A: You should ask for your dog back and find someone else if you still do not have a place. If this person refuses, you should not wait to take legal action. Dogs and other companion animals are still considered property in Massachusetts, so the person will have to return your dog to you unless the court finds that you have abandonned or abused the dog. Whether a court would order this person to return your dog depends upon your agreement. The more you can show that your agreement was for this person to care for your dog ONLY while you found a place, that the pandemic prolonged your ability to take the dog back, that you had regular contact with this person and your dog, and any monies or care that you provided during this time, the more likely you are to have the court order the dog be returned to you.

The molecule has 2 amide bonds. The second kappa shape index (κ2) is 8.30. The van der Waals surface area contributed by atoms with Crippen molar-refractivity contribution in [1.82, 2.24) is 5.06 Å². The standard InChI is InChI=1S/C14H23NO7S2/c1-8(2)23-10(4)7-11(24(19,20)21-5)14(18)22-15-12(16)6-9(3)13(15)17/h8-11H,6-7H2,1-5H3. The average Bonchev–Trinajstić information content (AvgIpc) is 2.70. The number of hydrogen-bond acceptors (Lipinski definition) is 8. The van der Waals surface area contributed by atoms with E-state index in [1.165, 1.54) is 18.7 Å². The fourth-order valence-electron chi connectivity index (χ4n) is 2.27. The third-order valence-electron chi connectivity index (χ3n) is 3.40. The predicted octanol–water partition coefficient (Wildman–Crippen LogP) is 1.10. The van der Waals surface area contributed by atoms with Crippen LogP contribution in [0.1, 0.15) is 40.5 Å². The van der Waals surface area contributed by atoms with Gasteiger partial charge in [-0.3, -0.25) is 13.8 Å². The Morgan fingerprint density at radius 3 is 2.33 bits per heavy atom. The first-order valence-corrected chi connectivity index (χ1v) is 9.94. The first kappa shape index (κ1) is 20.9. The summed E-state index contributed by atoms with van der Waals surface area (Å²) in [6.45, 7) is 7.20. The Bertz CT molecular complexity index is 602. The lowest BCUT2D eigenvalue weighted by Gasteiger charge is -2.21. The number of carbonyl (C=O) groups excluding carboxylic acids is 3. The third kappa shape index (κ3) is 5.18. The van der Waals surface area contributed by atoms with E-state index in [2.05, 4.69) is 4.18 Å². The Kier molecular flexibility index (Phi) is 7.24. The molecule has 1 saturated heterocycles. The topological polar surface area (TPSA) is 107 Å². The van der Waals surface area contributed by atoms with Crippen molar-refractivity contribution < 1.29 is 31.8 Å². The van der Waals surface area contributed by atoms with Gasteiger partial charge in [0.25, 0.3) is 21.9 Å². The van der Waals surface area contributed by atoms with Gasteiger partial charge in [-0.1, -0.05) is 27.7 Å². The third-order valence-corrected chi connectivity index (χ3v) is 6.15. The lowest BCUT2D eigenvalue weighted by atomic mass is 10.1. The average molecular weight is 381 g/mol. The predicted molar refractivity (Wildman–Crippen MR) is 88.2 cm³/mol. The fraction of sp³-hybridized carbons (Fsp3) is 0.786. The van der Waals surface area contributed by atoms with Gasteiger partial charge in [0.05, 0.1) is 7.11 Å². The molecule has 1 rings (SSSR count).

A: Animal control should release the dog to you once you provide proof of ownership - dog license, photos, whatever you have - provided the officer believes that someone else, not you, left you dog tied for hours and that you did not neglect or abuse your dog. You should be aware that animal control officers in Massachusetts are typically police officers. They not only have the right to keep your dog if they find neglect or abuse, but also to bring criminal charges against the person who tied your dog and left him/her for hours under the animal cruelty laws - for example - dog was left in cold weather, tied for a long time without water, etc. If animal control is not returning your dog, then you should act quickly to protect your dog and yourself. As with any criminal investigation, you are best advised to have legal counsel before speaking with the police.